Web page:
TOKYO: Japan on Friday (Aug 2) hanged two men convicted of murder, the justice ministry said, the first executions this year after 15 death row inmates were executed in 2018.
With more than 100 inmates on death row, Japan is one of the few developed nations to retain the death penalty, and public support for it remains high despite international criticism, including from rights groups.
"I ordered the executions after very careful consideration," Justice Minister Takashi Yamashita told reporters.
The executed were 64-year-old Koichi Shoji and 50-year-old Yasunori Suzuki, a ministry official told AFP.
Shoji was convicted of killing two women and stealing cash in 2001 near Tokyo while Suzuki was convicting of murdering three women on the streets in southern Japan and stealing cash in 2004, according to media reports.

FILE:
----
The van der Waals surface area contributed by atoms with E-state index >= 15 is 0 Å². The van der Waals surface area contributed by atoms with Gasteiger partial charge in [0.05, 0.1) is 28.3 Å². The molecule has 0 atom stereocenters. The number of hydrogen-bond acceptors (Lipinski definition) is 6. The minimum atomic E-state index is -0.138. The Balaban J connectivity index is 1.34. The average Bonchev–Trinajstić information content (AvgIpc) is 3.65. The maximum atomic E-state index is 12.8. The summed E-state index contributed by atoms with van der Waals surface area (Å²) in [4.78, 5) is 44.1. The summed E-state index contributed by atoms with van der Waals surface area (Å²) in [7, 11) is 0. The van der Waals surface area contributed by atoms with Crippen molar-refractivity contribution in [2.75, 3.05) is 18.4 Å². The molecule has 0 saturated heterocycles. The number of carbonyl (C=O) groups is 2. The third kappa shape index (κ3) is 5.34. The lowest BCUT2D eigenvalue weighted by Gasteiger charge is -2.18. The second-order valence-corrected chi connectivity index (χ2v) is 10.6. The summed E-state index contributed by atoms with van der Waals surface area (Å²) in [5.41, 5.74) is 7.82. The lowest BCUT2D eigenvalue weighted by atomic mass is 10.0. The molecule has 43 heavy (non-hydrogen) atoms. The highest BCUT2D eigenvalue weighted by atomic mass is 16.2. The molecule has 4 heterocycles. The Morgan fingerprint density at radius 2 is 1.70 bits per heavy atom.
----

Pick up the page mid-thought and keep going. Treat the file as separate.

"These are extremely brutal cases in which they claimed lives of victims who had done nothing wrong for their selfish reasons," the minister said.
Japan hanged 15 inmates in 2018, matching a 2008 record since the nation started publicly announcing executions in 1998.
Among them were a total of 13 people who belonged to the cult that carried out the fatal 1995 sarin attack on the Tokyo subway and other crimes.
The Aum Shinrikyo cult members - including former guru Shoko Asahara - were executed in two stages in July 2018, drawing a line under the horrific attack which shocked the world and prompted national soul-searching over the group and its crimes.
The mass executions sparked some criticism from rights groups, including Amnesty International.